Fifty-eight volunteers took 12 mg of ivermectin once per month for four months. Only four (6.96%) came down with mild COVID-19 symptoms during the May through August 2020 trial period. In comparison, 44 of 60 health care workers (73.3%) who had declined the medication were diagnosed with COVID-19.
Both groups worked with COVID-19 positive patients at the Bangladesh Medical College Hospital. Lead researcher Mohammed Tarek Alam told Dhaka Tribune that ivermectin is “apparently very effective as a preventive drug.” His team will be seeking permission to conduct a randomized control trial to validate their findings.
Other Effective Treatment Options
It’s worth noting that while the FLCCC is encouraging the use of ivermectin as a prophylactic and early at-home treatment, they also have a more comprehensive early treatment protocol available, as well as an in-hospital protocol.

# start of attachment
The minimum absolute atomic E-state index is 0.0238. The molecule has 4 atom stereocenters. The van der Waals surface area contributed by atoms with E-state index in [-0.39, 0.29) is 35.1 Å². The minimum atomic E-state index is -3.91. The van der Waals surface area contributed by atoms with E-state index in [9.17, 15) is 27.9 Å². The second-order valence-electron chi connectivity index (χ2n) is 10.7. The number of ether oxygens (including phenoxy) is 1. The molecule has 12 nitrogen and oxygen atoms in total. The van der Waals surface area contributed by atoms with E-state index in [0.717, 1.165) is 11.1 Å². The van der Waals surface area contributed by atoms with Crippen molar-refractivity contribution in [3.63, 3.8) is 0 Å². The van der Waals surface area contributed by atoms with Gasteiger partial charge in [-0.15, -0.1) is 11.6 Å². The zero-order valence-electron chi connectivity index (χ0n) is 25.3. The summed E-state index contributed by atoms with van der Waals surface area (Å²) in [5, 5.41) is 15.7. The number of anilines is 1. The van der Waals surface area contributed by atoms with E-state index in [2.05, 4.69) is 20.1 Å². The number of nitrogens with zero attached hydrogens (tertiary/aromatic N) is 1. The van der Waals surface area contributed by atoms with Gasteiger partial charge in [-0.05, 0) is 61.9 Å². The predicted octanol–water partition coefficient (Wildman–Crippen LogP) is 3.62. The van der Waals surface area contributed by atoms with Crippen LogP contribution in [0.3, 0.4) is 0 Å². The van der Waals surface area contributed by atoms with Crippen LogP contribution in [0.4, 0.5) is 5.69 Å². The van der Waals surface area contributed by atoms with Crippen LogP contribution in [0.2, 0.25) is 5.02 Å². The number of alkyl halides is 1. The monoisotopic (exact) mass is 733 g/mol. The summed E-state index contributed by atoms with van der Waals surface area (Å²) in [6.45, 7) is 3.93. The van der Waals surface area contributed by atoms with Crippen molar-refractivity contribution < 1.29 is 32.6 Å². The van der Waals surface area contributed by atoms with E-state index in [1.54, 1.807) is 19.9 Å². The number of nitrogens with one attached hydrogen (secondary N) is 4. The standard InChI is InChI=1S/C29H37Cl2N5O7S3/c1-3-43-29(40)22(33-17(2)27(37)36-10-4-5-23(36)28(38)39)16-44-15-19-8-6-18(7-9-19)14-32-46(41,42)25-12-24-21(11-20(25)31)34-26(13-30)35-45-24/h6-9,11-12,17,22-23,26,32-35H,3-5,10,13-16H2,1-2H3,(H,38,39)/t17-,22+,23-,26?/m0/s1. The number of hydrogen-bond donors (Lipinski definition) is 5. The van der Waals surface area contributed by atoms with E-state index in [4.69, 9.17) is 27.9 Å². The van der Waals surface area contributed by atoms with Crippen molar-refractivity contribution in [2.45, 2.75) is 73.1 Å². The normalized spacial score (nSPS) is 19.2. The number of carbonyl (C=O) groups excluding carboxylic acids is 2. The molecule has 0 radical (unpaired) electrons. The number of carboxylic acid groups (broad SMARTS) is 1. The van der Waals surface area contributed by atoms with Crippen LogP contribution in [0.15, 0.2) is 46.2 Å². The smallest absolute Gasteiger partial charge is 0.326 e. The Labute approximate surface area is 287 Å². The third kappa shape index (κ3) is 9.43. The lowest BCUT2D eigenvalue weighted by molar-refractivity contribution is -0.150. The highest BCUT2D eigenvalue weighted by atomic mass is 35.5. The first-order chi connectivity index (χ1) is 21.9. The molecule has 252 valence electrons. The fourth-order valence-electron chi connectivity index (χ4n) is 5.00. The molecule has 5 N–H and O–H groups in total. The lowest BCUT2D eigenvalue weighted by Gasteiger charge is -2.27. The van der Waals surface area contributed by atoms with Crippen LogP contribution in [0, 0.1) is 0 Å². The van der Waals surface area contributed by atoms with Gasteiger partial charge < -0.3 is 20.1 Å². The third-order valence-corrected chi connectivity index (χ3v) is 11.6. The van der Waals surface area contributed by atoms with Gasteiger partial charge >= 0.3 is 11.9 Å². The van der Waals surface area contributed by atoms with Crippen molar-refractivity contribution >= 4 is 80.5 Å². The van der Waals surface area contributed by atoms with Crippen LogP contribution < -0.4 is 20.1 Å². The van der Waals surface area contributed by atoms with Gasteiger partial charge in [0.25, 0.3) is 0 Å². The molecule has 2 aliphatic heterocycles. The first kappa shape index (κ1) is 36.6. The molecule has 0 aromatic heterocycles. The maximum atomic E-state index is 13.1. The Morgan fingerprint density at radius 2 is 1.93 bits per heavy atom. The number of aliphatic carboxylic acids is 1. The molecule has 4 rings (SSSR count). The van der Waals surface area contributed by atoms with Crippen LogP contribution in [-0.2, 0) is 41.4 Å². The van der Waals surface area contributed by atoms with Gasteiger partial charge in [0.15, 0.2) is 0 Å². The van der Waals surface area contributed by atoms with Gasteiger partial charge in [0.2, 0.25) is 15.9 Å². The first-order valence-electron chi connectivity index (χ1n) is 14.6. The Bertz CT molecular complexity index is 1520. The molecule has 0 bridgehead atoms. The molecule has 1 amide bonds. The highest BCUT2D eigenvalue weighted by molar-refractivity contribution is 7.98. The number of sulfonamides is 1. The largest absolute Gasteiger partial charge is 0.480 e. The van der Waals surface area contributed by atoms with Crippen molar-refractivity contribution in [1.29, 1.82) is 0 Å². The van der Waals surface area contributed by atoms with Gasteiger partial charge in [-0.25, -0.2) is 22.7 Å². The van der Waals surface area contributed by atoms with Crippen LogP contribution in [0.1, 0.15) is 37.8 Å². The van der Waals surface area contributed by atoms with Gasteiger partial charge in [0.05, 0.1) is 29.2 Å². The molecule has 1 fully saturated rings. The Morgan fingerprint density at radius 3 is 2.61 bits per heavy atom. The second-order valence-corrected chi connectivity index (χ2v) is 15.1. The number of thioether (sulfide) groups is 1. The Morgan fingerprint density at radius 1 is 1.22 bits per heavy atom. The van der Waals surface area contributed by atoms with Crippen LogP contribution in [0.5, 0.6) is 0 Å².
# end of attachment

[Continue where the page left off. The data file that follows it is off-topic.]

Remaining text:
The treatment protocol was initially dubbed MATH+ (an acronym based on the key components of the treatment), but after several tweaks and updates, the prophylaxis and early outpatient treatment protocol is now known as I-MASK+25 while the hospital treatment has been renamed I-MATH+,26 due to the addition of the drug ivermectin.
Vitamin C — which has important antioxidant, anti-inflammatory and immunomodulating effects27 — is a central component of this treatment. As noted in a recent landmark review28 on vitamin C for COVID-19, it’s common for hospitalized patients to have overt vitamin C deficiency. This is particularly true for older patients and those hospitalized for respiratory infections.
The two protocols (I-MASK+29 and I-MATH+30) are available for download on the FLCCC website in multiple languages. The clinical and scientific rationale for the I-MATH+ hospital protocol has also been peer-reviewed and was published in the Journal of Intensive Care Medicine31 in mid-December 2020.